Despite questions about the effectiveness of a 2-year-old surveillance camera program, San Francisco Mayor Gavin Newsom will seek month to add 25 cameras, says the San Francisco Chronicle. The move would bring to 93 the number of anti-crime cameras installed in the city since July 2005, costing a total of $700,000. Before that happens, the city plans to sign a contract with University of California researchers who would, for the first time, try to figure out whether the cameras are preventing or solving crime.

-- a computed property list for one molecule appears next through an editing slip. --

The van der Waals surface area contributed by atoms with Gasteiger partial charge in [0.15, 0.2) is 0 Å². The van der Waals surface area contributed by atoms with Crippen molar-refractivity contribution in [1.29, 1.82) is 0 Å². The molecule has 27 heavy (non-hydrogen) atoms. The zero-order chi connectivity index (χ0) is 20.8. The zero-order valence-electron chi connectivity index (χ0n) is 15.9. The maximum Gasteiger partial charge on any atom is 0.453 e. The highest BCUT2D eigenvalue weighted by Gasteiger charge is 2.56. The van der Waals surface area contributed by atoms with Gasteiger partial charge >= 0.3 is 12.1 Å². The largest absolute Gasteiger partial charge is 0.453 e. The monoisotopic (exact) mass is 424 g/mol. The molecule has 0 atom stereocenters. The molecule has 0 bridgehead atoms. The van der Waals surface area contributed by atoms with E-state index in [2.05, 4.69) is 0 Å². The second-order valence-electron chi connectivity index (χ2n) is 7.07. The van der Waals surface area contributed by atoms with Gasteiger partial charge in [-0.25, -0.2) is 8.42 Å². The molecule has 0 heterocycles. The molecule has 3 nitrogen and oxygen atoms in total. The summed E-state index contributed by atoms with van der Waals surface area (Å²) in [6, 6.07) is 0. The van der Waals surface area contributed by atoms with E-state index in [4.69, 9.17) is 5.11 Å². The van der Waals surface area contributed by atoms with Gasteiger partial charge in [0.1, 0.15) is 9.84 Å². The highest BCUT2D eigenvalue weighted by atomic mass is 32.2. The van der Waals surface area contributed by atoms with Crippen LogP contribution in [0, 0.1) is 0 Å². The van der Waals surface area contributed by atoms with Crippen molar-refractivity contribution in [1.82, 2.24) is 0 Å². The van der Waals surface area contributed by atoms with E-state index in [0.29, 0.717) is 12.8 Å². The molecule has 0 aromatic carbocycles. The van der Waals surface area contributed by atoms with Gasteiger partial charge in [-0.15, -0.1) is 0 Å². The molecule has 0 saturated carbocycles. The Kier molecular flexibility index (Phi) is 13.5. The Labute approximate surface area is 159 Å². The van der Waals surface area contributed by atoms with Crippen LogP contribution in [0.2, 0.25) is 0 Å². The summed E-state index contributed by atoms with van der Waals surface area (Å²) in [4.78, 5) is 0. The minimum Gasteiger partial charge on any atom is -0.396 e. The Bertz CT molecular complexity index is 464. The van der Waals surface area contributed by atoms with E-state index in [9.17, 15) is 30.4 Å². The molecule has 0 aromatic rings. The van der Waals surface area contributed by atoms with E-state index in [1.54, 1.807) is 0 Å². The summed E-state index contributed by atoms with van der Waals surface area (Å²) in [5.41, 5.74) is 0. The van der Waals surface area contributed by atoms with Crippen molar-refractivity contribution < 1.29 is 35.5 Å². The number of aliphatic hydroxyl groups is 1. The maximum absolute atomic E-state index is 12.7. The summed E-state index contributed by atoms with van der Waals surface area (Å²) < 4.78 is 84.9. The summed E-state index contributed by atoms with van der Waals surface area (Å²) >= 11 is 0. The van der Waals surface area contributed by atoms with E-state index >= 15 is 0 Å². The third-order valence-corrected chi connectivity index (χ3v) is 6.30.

“The community is under the impression that the cameras are working, but there hasn’t been any evidence,” said Commissioner Joe Alioto Veronese. The cameras have been criticized because they have helped police make just one arrest, for an attempted murder, in more than two years. Newsom and Police Chief Heather Fong said the cameras prevent some crimes from happening at all – a benefit that is difficult to measure – and make people feel safer. Many surveillance experts and police officials in other cities question whether San Francisco’s program can succeed if police do not monitor the cameras in real time. A city law, prompted by civil liberties concerns, allows police to request footage only after a crime occurs. Police inspectors ask for footage about twice a month and only in the most serious cases. In other cities, police use cameras to bust drug users and dealers and even to sort out traffic collisions.